The Lozier Motor Company was started by Henry Abram Lozier, a bicycle builder from Toledo, Ohio. The early, experimental Lozier was built by the factory superintendent George R. Bureweel and engineer John G. Perrin. In 1899, they built a steam-powered car that used a flash tube boiler and a gasoline-powered tricycle using a De Dion engine. After selling his four bicycle factories, Lozier focused entirely on entering the automobile production arena, preferring the gasoline-fueled vehicles over steam power.
The Lozier Motor Company was established in Plattsburgh, New York in 1900. In May of 1903, son Harry A. Lozier took over the company after his father (Henry) passed away. By January of 1905, the Lozier automobile was introduced at the New York Automobile Show at Madison Square Garden. The company had invested time and money into research and development. J. M. Whitbeck, another engineer with the company, had gone to Europe to investigate and observe vehicle production. John Perrin traveled the East Coast to observe the best-practices being performed in the United States.
The 1905 Lozier was a five-passenger Tourer powered by a four-cylinder engine installed in a 115.5-inch wheelbase platform. Around 25 examples were built that first year. The following year, production doubled.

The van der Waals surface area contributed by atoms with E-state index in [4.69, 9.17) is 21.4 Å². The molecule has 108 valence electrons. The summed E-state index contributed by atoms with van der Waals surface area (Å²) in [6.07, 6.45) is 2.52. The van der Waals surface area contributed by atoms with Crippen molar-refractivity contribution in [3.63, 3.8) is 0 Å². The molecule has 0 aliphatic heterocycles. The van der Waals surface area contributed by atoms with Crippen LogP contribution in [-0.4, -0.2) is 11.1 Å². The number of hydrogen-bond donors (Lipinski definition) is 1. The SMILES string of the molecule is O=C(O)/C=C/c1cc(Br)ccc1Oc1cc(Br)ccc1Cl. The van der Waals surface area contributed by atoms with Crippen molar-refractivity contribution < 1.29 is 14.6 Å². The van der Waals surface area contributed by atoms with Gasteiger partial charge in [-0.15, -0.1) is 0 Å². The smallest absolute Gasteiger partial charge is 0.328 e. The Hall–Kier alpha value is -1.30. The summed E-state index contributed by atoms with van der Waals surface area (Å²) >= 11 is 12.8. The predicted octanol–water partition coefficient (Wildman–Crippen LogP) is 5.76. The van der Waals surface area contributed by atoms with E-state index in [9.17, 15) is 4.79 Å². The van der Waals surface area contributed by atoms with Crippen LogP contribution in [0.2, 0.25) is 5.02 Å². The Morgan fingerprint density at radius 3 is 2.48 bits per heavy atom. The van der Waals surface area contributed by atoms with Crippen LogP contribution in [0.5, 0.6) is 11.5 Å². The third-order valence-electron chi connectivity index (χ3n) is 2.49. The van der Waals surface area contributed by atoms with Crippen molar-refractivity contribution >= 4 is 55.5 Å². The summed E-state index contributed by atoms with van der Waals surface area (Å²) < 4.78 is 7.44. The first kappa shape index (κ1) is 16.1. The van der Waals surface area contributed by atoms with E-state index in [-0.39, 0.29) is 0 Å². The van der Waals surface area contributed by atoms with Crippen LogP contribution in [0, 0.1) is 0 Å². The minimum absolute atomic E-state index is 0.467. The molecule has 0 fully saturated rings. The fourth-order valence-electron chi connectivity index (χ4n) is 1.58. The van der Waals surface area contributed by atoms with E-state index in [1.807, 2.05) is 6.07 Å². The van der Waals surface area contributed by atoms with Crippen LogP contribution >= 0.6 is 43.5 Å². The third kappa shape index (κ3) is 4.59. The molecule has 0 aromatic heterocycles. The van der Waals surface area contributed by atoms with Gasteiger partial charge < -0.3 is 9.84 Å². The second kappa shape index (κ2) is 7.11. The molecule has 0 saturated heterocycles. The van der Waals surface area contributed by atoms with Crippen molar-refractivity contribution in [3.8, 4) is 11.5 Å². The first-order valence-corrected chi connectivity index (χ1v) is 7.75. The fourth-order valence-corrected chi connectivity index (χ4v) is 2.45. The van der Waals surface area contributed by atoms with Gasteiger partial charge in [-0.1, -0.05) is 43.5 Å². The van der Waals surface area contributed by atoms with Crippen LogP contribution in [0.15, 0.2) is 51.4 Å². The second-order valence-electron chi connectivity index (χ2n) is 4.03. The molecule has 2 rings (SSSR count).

Ralph Mulford was hired to race the Lozier automobiles in 1907 which began a successful racing program that included victories at many of America's most prestigious races, including the Elgin Road Race and the Vanderbilt Cup. In 1911, a Lozier placed second in the Indianapolis 500.
The Lozier automobiles established a reputation for high quality, durability, and exclusivity. They were very expensive and were among the best motorcars of its era. They never made a purpose-built race car, however, their automobiles were more than capable than keeping up with (and outpacing) the competition.
The 1908 Lozier Model H was offered as a seven-passenger tourer, limousine, or runabout. The wheelbase measured 124-inches which placed it above the 117-inch Model G and below the six-cylinder, Type I with a 131-inch platform. Pricing ranged from $5,000 to $6,000 for the Model H and power was from a four-cylinder engine. by Daniel Vaughan | Apr 2020
The Lozier Motor Company was a brass era producer of automobiles in the United States from 1900 until 1915. Their cars were top line luxury vehicles and for a time were the most expensive cars produced in America. Early Loziers were manufactured in P....[continue reading]